The bottom line is manually swapping batteries was fine while e-bike share was in the experimental stage. It’s not going to scale when you have thousands of e-bikes. It’s not even really working now if some people report never finding an available e-bike. And rental e-scooters will be presenting the same set of problems.

  • sbauman

    Accounting for charging inefficiencies you probably need about 1 kW-hr per charge per bike

    KW is more important than kW-hr. Your 1-1 correspondence between ride and charging time (including charging inefficiency) means that each bike must sit an hour at a dock for each hour it is ridden. That’s an inefficient use of bicycles.

    As mentioned, lithium batteries can be charged in 15 minutes. However, they are charged at a much higher rate. That rate would be roughly 8 times the 1 kW-hr rate you suggested. Thus each bike installation would need to be supplied with approximately 8 kW (for 15 minutes). If each station were able to charge multiple bikes simultaneously, the power requirements would multiply accordingly. At this point, we are talking about some beefy power supplies that are beyond the capability of a nearby street light.

  • sbauman

    You can drop the voltage down to 48VDC or less by hardwiring a power supply inside a streetlight base (or next to it).

    You are trading one problem for another. Being intrinsically safe (less than 48 vdc), removes some NEC location requirements. However, the higher current introduces the need for much thicker wire and brute force connection techniques..

  • Joe R.

    We’re not talking about a lot of power here. Maybe a few kW at most, and under 100 amps. It would be a very short run of wiring. These problems I’m sure have been solved elsewhere. Don’t make it out to be like manually swapping batteries will be the only option forever. Might as well forget e-bike rental then as that “solution” hasn’t even worked out with a small number of e-bikes.

  • Joe R.

    You get around that by having a fairly small battery of 1 kW-hr or so in each charging station to supply the peak power. And of course you limit the power being drawn from the grid. If it exceeds a few kW, then you just go to a slower charger rate. The idea here is the charging station battery will likely be recharged by the time the next bike docks. Also, as I mentioned the chances of the batteries being fully depleted all the time are nil. Most likely you’ll be fast charging for only a few minutes. In many cases the battery will be at >80% charge, so you’ll just be topping it off.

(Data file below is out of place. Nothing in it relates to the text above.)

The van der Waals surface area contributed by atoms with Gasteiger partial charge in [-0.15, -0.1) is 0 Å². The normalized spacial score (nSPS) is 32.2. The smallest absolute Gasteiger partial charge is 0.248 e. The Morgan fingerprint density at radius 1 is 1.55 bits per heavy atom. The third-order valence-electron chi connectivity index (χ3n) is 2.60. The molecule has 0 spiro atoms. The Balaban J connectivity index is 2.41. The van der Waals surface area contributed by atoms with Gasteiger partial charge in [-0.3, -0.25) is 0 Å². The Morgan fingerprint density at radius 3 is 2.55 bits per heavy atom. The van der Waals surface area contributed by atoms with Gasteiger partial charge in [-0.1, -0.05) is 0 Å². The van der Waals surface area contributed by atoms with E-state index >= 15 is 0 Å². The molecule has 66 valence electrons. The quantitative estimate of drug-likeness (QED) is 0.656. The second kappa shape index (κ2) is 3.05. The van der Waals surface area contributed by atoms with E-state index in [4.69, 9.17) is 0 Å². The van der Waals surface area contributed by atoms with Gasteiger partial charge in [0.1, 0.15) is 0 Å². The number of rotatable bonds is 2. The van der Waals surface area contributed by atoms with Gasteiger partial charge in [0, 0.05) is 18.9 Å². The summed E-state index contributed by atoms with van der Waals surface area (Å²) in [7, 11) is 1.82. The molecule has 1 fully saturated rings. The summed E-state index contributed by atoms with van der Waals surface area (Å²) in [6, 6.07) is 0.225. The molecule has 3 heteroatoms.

Your 1-1 correspondence between ride and charging time (including charging inefficiency) means that each bike must sit an hour at a dock for each hour it is ridden. That’s an inefficient use of bicycles.

    Versus what, waiting for probably a few hours for someone to manually swap batteries? Read the article. A lot of people are reporting that the e-bikes are never available. Evidentally manual battery swap is taking a lot longer than even a slow charge dock would.

  • sbauman

    Maybe a few kW at most, and under 100 amps

    That’s #6 gauge wire, according to the AWG tables for chassis wiring. Moving it from the lamp post to the docking station, you will require #1 gauge.

  • Joe R.

    If you use storage batteries on the dock to take care of peak demands then the cable connection (and power supply) only needs to deal with the average power. That’s probably only a few hundred watts per charging station at most. You might need #1 gauge and 100 amps at a very large charging station with 20 e-bikes. Most will only have 2 or 3 docks, and they will only need <1 kW on average. That's 20 amps or so at 48 VDC. The cabling requirements aren't onerous. Even at main stations, it's not a big deal having a cable with #1 gauge wires.

    Note also you can supplement grid power with solar power. That downsizes the grid-connected power supplies and wiring further.

    The fact they make grid-connected EV charging stations work tells me we can make this work.

  • AMH

    …and hello to the E-Bike Red+Yellow-Lights-of-Death?